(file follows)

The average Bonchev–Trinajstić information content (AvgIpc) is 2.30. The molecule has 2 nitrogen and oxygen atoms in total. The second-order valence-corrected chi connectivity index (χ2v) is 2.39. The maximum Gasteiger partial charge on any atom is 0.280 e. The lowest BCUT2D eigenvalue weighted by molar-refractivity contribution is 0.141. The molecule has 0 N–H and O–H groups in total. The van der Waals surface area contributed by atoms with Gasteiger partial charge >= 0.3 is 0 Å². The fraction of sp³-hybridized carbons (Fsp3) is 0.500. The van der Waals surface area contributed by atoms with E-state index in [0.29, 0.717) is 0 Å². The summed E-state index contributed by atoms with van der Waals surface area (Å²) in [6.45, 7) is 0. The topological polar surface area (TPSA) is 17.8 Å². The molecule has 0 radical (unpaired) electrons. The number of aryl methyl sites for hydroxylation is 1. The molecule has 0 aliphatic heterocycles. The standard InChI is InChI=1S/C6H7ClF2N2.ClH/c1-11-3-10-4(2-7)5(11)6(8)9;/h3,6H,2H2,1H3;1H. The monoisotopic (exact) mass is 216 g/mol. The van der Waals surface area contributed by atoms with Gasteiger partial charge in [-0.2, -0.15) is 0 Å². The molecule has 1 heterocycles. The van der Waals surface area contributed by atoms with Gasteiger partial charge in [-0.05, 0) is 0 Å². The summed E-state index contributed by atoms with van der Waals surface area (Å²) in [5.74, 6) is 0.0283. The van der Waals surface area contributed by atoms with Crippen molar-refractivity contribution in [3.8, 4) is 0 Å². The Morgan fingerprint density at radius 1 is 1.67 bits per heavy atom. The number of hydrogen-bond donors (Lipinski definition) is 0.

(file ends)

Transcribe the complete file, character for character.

The average Bonchev–Trinajstić information content (AvgIpc) is 2.30. The molecule has 2 nitrogen and oxygen atoms in total. The second-order valence-corrected chi connectivity index (χ2v) is 2.39. The maximum Gasteiger partial charge on any atom is 0.280 e. The lowest BCUT2D eigenvalue weighted by molar-refractivity contribution is 0.141. The molecule has 0 N–H and O–H groups in total. The van der Waals surface area contributed by atoms with Gasteiger partial charge >= 0.3 is 0 Å². The fraction of sp³-hybridized carbons (Fsp3) is 0.500. The van der Waals surface area contributed by atoms with E-state index in [0.29, 0.717) is 0 Å². The summed E-state index contributed by atoms with van der Waals surface area (Å²) in [6.45, 7) is 0. The topological polar surface area (TPSA) is 17.8 Å². The molecule has 0 radical (unpaired) electrons. The number of aryl methyl sites for hydroxylation is 1. The molecule has 0 aliphatic heterocycles. The standard InChI is InChI=1S/C6H7ClF2N2.ClH/c1-11-3-10-4(2-7)5(11)6(8)9;/h3,6H,2H2,1H3;1H. The monoisotopic (exact) mass is 216 g/mol. The van der Waals surface area contributed by atoms with Gasteiger partial charge in [-0.2, -0.15) is 0 Å². The molecule has 1 heterocycles. The van der Waals surface area contributed by atoms with Gasteiger partial charge in [-0.05, 0) is 0 Å². The summed E-state index contributed by atoms with van der Waals surface area (Å²) in [5.74, 6) is 0.0283. The van der Waals surface area contributed by atoms with Crippen molar-refractivity contribution in [3.8, 4) is 0 Å². The Morgan fingerprint density at radius 1 is 1.67 bits per heavy atom. The number of hydrogen-bond donors (Lipinski definition) is 0.